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Gender as a Social Practice: Implications for Women in Management - by Dr.Gourie Suraj-Narayan

  • Date Submitted: 12/08/2010 09:54 PM
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GENDER AS A SOCIAL PRACTICE: IMPLICATIONS FOR WOMEN IN MANAGEMENT
DR.GOURIE SURAJ-NARAYAN
UNIVERSITY OF KWAZULU-NATAL
SOUTH AFRICA
E-MAIL: surajg@ukzn.ac.za
INTRODUCTION
For decades patriarchy precluded women from having a legal or political identity and the legislation and attitudes supporting this provided the model for slavery. By the middle of the 20th century, the emphasis had shifted from suffrage to social and economic equality in the work and family sphere and the women’s movement that sprung up during the 1960s began to argue that women were oppressed by patriarchal structures. Developing theories to explain gender as a social practice in management feminist theoretical concepts of patriarchy challenge these inequalities. They have done this by challenging concepts of gender, the family and the unequal division of labour underpinned by a theory of patriarchy that has come to reveal how it operates to subordinate women and privilege men, often at women’s expense. Thus patriarchy operates to achieve and maintain the gender inequalities essential for the subordination of women.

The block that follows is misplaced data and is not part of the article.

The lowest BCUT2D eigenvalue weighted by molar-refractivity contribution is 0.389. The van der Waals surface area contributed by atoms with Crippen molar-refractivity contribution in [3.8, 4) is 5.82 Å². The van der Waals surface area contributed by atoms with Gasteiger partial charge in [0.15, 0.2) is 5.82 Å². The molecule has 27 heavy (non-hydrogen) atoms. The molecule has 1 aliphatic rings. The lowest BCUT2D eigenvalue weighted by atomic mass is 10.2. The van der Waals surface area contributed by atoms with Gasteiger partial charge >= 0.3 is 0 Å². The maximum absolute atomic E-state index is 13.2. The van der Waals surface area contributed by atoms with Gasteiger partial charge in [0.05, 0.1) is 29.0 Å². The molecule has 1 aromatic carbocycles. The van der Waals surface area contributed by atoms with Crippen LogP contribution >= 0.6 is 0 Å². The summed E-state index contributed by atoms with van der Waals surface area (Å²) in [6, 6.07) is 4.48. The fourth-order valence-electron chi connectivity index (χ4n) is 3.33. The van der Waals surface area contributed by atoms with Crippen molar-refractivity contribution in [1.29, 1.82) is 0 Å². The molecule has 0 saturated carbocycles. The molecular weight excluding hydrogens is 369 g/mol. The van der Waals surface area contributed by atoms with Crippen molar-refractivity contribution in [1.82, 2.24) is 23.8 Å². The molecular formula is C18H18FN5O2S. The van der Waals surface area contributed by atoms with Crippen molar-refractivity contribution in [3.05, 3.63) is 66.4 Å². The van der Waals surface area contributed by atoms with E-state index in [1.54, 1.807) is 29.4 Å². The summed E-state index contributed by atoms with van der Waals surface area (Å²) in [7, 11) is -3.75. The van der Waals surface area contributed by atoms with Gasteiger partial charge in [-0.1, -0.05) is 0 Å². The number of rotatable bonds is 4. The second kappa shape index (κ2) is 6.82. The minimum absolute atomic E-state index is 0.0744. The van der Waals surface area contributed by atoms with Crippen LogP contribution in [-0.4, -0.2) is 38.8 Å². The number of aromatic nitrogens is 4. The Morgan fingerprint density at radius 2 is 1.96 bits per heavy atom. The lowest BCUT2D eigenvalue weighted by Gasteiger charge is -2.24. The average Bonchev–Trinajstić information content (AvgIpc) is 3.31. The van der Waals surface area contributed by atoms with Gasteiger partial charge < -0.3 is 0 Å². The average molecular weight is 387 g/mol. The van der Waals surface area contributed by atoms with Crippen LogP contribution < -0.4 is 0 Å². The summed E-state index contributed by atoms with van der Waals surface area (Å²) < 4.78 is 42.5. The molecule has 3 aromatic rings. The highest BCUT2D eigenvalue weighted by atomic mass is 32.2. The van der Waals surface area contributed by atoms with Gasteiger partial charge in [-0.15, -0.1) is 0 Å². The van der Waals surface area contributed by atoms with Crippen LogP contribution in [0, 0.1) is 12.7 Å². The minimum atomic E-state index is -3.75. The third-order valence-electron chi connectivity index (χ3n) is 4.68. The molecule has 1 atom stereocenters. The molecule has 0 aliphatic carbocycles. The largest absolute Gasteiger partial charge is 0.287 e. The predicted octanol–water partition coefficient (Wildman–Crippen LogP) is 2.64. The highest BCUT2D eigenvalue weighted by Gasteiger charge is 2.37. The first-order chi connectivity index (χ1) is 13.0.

Another factor, which impedes women’s managers’ access to top-level jobs, is the women’s own career strategies and ambivalent attitude towards a ‘masculine type’ career orientation characterised by competition of power. This ambivalent attitude can be attributed to the tensions felt by women managers endeavouring to maintain a balance between professional and family responsibilities. In terms of perceived effectiveness, according to their peers and subordinates, women managers outperformed men on six out of seven dimensions of managerial behaviour. The women managers outperformed the male managers not only on the interpersonal factors but especially in ‘controlling’. According to Davidson et al. [2000] despite the persistent stereotypes about gender differences, there are few consistent gender differences in personality, managerial behaviour and effectiveness. They have...

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